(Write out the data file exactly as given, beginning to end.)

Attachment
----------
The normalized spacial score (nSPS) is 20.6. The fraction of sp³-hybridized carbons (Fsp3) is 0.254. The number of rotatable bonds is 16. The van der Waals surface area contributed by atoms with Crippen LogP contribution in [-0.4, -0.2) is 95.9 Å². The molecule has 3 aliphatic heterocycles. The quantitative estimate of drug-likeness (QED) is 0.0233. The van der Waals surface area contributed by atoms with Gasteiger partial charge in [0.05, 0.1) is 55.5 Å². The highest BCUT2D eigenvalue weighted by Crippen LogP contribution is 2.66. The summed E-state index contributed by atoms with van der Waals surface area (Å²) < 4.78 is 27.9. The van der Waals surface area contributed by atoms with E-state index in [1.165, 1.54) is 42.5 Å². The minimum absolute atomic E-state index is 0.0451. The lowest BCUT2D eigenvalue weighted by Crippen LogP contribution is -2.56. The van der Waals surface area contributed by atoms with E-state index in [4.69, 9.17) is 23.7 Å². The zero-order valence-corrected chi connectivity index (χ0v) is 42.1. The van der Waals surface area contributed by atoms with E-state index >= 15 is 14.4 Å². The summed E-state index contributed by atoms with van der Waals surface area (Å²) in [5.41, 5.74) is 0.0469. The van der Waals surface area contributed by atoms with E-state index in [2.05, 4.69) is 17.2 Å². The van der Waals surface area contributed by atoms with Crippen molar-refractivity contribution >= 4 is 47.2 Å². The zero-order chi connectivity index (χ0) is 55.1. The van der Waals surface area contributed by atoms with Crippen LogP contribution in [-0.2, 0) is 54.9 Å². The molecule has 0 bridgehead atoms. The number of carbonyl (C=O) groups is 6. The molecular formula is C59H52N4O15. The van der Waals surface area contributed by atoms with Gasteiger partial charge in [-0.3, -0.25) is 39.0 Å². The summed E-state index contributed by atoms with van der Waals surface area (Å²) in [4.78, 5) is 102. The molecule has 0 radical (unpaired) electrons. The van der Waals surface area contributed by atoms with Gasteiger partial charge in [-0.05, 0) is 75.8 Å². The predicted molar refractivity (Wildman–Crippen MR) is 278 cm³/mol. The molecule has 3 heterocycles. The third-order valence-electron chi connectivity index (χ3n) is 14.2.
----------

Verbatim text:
The normalized spacial score (nSPS) is 20.6. The fraction of sp³-hybridized carbons (Fsp3) is 0.254. The number of rotatable bonds is 16. The van der Waals surface area contributed by atoms with Crippen LogP contribution in [-0.4, -0.2) is 95.9 Å². The molecule has 3 aliphatic heterocycles. The quantitative estimate of drug-likeness (QED) is 0.0233. The van der Waals surface area contributed by atoms with Gasteiger partial charge in [0.05, 0.1) is 55.5 Å². The highest BCUT2D eigenvalue weighted by Crippen LogP contribution is 2.66. The summed E-state index contributed by atoms with van der Waals surface area (Å²) < 4.78 is 27.9. The van der Waals surface area contributed by atoms with E-state index in [1.165, 1.54) is 42.5 Å². The minimum absolute atomic E-state index is 0.0451. The lowest BCUT2D eigenvalue weighted by Crippen LogP contribution is -2.56. The van der Waals surface area contributed by atoms with E-state index in [4.69, 9.17) is 23.7 Å². The zero-order valence-corrected chi connectivity index (χ0v) is 42.1. The van der Waals surface area contributed by atoms with E-state index >= 15 is 14.4 Å². The summed E-state index contributed by atoms with van der Waals surface area (Å²) in [5.41, 5.74) is 0.0469. The van der Waals surface area contributed by atoms with E-state index in [2.05, 4.69) is 17.2 Å². The van der Waals surface area contributed by atoms with Crippen molar-refractivity contribution >= 4 is 47.2 Å². The zero-order chi connectivity index (χ0) is 55.1. The van der Waals surface area contributed by atoms with Crippen LogP contribution in [-0.2, 0) is 54.9 Å². The molecule has 0 bridgehead atoms. The number of carbonyl (C=O) groups is 6. The molecular formula is C59H52N4O15. The van der Waals surface area contributed by atoms with Gasteiger partial charge in [-0.3, -0.25) is 39.0 Å². The summed E-state index contributed by atoms with van der Waals surface area (Å²) in [4.78, 5) is 102. The molecule has 0 radical (unpaired) electrons. The van der Waals surface area contributed by atoms with Gasteiger partial charge in [-0.05, 0) is 75.8 Å². The predicted molar refractivity (Wildman–Crippen MR) is 278 cm³/mol. The molecule has 3 heterocycles. The third-order valence-electron chi connectivity index (χ3n) is 14.2.